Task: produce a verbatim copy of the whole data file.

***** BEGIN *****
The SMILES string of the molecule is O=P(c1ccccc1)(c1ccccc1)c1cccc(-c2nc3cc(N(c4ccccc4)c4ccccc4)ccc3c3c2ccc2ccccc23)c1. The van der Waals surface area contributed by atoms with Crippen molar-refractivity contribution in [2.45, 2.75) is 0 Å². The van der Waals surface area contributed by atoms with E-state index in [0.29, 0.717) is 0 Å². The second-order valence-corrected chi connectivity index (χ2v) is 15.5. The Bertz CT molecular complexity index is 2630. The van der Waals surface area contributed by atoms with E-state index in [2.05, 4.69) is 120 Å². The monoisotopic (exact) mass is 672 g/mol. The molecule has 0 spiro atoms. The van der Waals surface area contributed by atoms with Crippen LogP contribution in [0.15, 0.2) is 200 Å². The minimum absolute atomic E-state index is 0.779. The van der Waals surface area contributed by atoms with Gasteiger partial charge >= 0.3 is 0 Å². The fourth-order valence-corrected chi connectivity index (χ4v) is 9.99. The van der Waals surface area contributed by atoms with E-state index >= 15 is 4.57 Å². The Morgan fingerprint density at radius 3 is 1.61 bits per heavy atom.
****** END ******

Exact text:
The SMILES string of the molecule is O=P(c1ccccc1)(c1ccccc1)c1cccc(-c2nc3cc(N(c4ccccc4)c4ccccc4)ccc3c3c2ccc2ccccc23)c1. The van der Waals surface area contributed by atoms with Crippen molar-refractivity contribution in [2.45, 2.75) is 0 Å². The van der Waals surface area contributed by atoms with E-state index in [0.29, 0.717) is 0 Å². The second-order valence-corrected chi connectivity index (χ2v) is 15.5. The Bertz CT molecular complexity index is 2630. The van der Waals surface area contributed by atoms with E-state index in [2.05, 4.69) is 120 Å². The monoisotopic (exact) mass is 672 g/mol. The molecule has 0 spiro atoms. The van der Waals surface area contributed by atoms with Crippen LogP contribution in [0.15, 0.2) is 200 Å². The minimum absolute atomic E-state index is 0.779. The van der Waals surface area contributed by atoms with Gasteiger partial charge >= 0.3 is 0 Å². The fourth-order valence-corrected chi connectivity index (χ4v) is 9.99. The van der Waals surface area contributed by atoms with E-state index >= 15 is 4.57 Å². The Morgan fingerprint density at radius 3 is 1.61 bits per heavy atom.